The airline industry airily talks of making flying carbon neutral (‘net zero’ in North American language) by using biofuels. The CCC took a much more conservative view, saying that the limited amount of agricultural land around the world could not be devoted to producing jatropha oil for aviation. It said that only 10% of the fuel would come from biofuels by 2050 and this kerosene would have a net carbon cost of 50% of fossil fuels.
The net effect of these changes and load factor improvements is to increase ‘efficiency’ (passenger distances per litre of fuel burnt) by about 60% by 2050. Hence Heathrow expansion is possible without breaching the artificial cap set by the government of not exceeding today’s emissions levels.
The implications for aviation’s share of emissions
Implicitly the government is suggesting that other sectors need to decarbonise faster as a result of aviation’s emissions remaining constant. Perhaps this is the right analysis – it probably is more difficult to decarbonise aviation than other sectors of the economy. But the implication of the UK decision is that other fossil fuel uses will have to cut their emissions even more rapidly than expected.
At the moment, the CO2 from aviation’s share of emissions is somewhat over 5%. The UK intends to reduce its emissions by about a factor of five over the next 50 years. So if air travel emissions are unchanged they will rise to over 25% of total emissions by 2050. (The CCC points out that restraining air travel growth to a 60% increase will require a) a £200 per tonne carbon tax; b) a shift to some videoconferencing and greater use of rail; and c) capacity constraints at many airports and even still 60% is a tight target.) This means that the rest of the economy will have to cut emissions even faster than otherwise. The space for non-aviation emissions will decline by about 85%.
It is even worse if we consider the non-CO2 effects of aviation. These include contrails and other global warming effects not related to carbon dioxide. The CCC suggests, in line with current scientific opinion, that current evidence suggests that these impacts approximately double the effect of jet aircraft. Include these effects, therefore, and aviation uses up 50% of the whole UK carbon budget in 2050. The CCC very deliberately refers to this problem but the uncertainty over the exact impact means that it doesn’t include these effects in its assessment. If the UK government decides at some stage to load aviation with a multiplier of 2 for non-CO2 effects – as is increasingly likely – the percentage rate of annual reduction in other sectors will have to be even faster than if the CCC had decided to do so today. And yet the CCC has repeatedly said that to achieve the required cut in other sectors is already hugely demanding. Giving aviation an easy ride has just made it worse.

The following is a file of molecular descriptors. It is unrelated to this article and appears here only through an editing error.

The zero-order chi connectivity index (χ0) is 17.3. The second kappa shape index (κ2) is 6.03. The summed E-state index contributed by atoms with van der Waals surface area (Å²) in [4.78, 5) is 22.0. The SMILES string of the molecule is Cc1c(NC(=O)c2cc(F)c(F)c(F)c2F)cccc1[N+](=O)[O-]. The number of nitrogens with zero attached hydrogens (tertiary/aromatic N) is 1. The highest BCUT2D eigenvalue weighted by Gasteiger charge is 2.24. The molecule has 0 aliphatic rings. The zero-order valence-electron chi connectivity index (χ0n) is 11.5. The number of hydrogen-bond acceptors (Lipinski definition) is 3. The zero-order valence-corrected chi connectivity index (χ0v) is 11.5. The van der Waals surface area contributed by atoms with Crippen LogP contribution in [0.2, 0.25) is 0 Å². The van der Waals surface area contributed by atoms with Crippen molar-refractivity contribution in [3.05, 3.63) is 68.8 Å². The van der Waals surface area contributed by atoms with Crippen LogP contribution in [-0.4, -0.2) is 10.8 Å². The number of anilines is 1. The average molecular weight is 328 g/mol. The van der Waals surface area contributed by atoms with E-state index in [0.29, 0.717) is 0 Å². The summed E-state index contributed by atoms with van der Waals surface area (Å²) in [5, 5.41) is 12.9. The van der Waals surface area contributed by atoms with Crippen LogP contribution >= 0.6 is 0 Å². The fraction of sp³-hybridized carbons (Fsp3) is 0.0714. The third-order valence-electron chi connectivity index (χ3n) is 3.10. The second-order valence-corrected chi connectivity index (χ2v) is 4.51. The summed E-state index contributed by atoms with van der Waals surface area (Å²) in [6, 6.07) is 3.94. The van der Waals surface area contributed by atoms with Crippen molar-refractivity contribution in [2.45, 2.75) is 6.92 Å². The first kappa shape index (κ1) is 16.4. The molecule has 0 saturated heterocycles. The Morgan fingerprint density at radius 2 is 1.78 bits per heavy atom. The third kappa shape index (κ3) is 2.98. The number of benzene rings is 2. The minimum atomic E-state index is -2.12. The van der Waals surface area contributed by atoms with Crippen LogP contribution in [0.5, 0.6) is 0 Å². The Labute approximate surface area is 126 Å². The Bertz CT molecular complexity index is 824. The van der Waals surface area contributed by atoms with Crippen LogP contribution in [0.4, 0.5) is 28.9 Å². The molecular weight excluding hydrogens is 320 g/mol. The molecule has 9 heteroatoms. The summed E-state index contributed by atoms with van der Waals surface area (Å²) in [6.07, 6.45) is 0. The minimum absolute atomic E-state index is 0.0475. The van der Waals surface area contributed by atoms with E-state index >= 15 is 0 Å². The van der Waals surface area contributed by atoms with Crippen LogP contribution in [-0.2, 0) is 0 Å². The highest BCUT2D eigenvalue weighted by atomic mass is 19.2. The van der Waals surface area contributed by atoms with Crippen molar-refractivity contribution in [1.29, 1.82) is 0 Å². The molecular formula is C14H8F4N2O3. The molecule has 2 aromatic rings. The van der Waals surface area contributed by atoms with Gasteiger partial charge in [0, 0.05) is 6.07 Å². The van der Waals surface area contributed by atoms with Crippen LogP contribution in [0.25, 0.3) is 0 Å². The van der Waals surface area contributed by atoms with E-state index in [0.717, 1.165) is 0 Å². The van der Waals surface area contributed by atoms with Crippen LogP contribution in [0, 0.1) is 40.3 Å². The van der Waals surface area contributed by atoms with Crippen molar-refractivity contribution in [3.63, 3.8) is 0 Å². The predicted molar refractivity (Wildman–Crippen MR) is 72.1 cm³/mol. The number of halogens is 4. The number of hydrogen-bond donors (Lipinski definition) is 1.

Herein lies the problem. The UK government wanted the CCC to ‘approve’ its plans to expand Heathrow. Its remit allowed the CCC no discretion to say no to the advantages given to aviation even though the cost this expansion imposes on other sectors is high. Nowhere in the CCC’s report is any assessment of the higher cost to decarbonise other sectors resulting from the freedom given to aviation by the government’s prescriptions. We do not, for example, know the financial impact of the tighter targets for other activities such as transport, home heating or power generation. It may be that the economic and social benefit of allowing aviation to expand is very great and therefore the favouritism shown to the flying is justified. But the Committee has not been allowed to make this calculation. It has been obliged to fulfil the role of the arithmetician to the government and not its policy adviser. One has to say that this is a waste of some of the best brains in Britain.
 More detail on this assumption is provided at here in an earlier Carbon Commentary article on “Heathrow expansion” (Monday 26 November 2007), but I’m using the implied CCC figures here.
 David J. C. MacKay, Sustainable Energy – Without the Hot Air.